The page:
At a McCormick Specialized Reporting Institute training in Boston last week, organized and hosted by The New England Center for Investigative Reporting , 24 journalists from across the country learned how to follow the money in municipal budgets, union contracts and federal stimulus grants.
Over three days, reporters and editors received in-depth training on how to analyze municipal budgets, dissect union contracts, track stimulus funds, do computer-assisted reporting and present their stories on multi-media platforms.
The “Follow the Money” workshop was funded through a $50,000 grant from the Robert R. McCormick Foundation.
In addition to NECIR’s co-directors, Joe Bergantino and Maggie Mulvihill, guest faculty included Jennifer LeFleur from ProPublica, Al Tompkins from The Poynter Institute, IRE’s Executive Director Mark Horvit, Linda Bilmes from Harvard’s Kennedy School, City of Boston former CFO Lisa Calise, Labor Law attorney Joe Ambash and Geoff Beckwith from the Massachusetts Municipal Association.
The training’s coordinator, Bergantino, praised the McCormick Foundation for its generous funding of the specialized training. The foundation covered all of the workshop costs including each participant’s travel, accommodations and meals.
“Most of these reporters never would have been able to participate in a workshop like this one without foundation underwriting and this is training that is essential for them to be able to provide in-depth coverage of the ongoing budget crisis in their communities,” Bergantino said.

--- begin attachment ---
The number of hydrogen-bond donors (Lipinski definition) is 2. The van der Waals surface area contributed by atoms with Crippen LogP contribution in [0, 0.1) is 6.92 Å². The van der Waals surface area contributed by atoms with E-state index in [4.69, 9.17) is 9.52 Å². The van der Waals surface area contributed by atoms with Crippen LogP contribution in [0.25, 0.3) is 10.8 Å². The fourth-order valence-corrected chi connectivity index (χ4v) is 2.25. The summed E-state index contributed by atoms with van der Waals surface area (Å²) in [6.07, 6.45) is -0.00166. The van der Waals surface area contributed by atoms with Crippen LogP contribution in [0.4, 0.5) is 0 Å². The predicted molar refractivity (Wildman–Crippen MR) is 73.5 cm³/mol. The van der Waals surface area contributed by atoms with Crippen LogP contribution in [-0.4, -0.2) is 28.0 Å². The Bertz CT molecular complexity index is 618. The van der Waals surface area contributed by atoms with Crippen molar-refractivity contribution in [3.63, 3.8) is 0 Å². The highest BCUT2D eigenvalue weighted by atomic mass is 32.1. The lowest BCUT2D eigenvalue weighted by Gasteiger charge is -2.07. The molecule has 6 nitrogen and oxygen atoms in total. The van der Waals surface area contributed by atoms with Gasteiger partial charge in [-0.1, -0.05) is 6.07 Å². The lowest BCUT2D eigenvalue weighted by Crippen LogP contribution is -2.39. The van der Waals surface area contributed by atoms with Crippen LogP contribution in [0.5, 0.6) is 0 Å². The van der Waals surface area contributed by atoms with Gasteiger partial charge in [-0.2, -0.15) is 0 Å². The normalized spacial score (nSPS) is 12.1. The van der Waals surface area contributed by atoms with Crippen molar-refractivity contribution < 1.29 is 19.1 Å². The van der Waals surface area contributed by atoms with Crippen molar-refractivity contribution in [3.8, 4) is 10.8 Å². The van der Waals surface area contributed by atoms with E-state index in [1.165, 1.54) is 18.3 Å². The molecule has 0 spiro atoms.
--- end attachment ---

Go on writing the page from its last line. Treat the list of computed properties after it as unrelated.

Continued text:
Al Tompkins added that the journalists attending the workshop have an enormous responsibility to cover their local cities and towns.
“Nobody is going to cover what they do,” Tompkins said, “Google, Yahoo, and MSNBC don’t cover city hall.”
Reporter Charles Hallman of the Minnesota Spokesman-Recorder said listening to the budget experts helped clear up language he hadn’t fully understood before.
“After learning specific terms, I’ll be able to ask better questions about the budget and stimulus,” said Hallman, who has been writing for the African-American newspaper based in Minneapolis for almost two decades.
Bergantino said he’s confident the “Follow the Money” workshop provided reporters with the tools they need to write more in-depth stories about their local budget problems.
“These journalists are out there every day covering the budget crisis in their city, town or state,” Bergantino said. "They're covering complex issues and they can benefit from training.”
Within the next month, each participant is committed to publishing an investigative or in-depth story that incorporates learning from the workshop.